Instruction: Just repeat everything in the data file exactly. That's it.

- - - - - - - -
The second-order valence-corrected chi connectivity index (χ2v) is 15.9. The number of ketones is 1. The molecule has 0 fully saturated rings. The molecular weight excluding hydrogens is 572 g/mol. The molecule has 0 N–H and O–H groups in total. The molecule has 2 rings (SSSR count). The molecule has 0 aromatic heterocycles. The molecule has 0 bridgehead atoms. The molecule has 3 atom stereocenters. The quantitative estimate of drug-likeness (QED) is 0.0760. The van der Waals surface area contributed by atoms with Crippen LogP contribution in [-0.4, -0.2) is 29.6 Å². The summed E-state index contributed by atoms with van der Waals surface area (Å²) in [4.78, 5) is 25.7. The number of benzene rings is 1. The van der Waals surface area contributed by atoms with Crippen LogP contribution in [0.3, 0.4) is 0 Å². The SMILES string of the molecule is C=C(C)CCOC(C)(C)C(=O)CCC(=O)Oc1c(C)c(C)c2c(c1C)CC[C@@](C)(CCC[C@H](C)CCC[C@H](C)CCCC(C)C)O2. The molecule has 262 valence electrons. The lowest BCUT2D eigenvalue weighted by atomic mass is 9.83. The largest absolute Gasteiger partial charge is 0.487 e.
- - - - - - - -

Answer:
The second-order valence-corrected chi connectivity index (χ2v) is 15.9. The number of ketones is 1. The molecule has 0 fully saturated rings. The molecular weight excluding hydrogens is 572 g/mol. The molecule has 0 N–H and O–H groups in total. The molecule has 2 rings (SSSR count). The molecule has 0 aromatic heterocycles. The molecule has 0 bridgehead atoms. The molecule has 3 atom stereocenters. The quantitative estimate of drug-likeness (QED) is 0.0760. The van der Waals surface area contributed by atoms with Crippen LogP contribution in [-0.4, -0.2) is 29.6 Å². The summed E-state index contributed by atoms with van der Waals surface area (Å²) in [4.78, 5) is 25.7. The number of benzene rings is 1. The van der Waals surface area contributed by atoms with Crippen LogP contribution in [0.3, 0.4) is 0 Å². The SMILES string of the molecule is C=C(C)CCOC(C)(C)C(=O)CCC(=O)Oc1c(C)c(C)c2c(c1C)CC[C@@](C)(CCC[C@H](C)CCC[C@H](C)CCCC(C)C)O2. The molecule has 262 valence electrons. The lowest BCUT2D eigenvalue weighted by atomic mass is 9.83. The largest absolute Gasteiger partial charge is 0.487 e.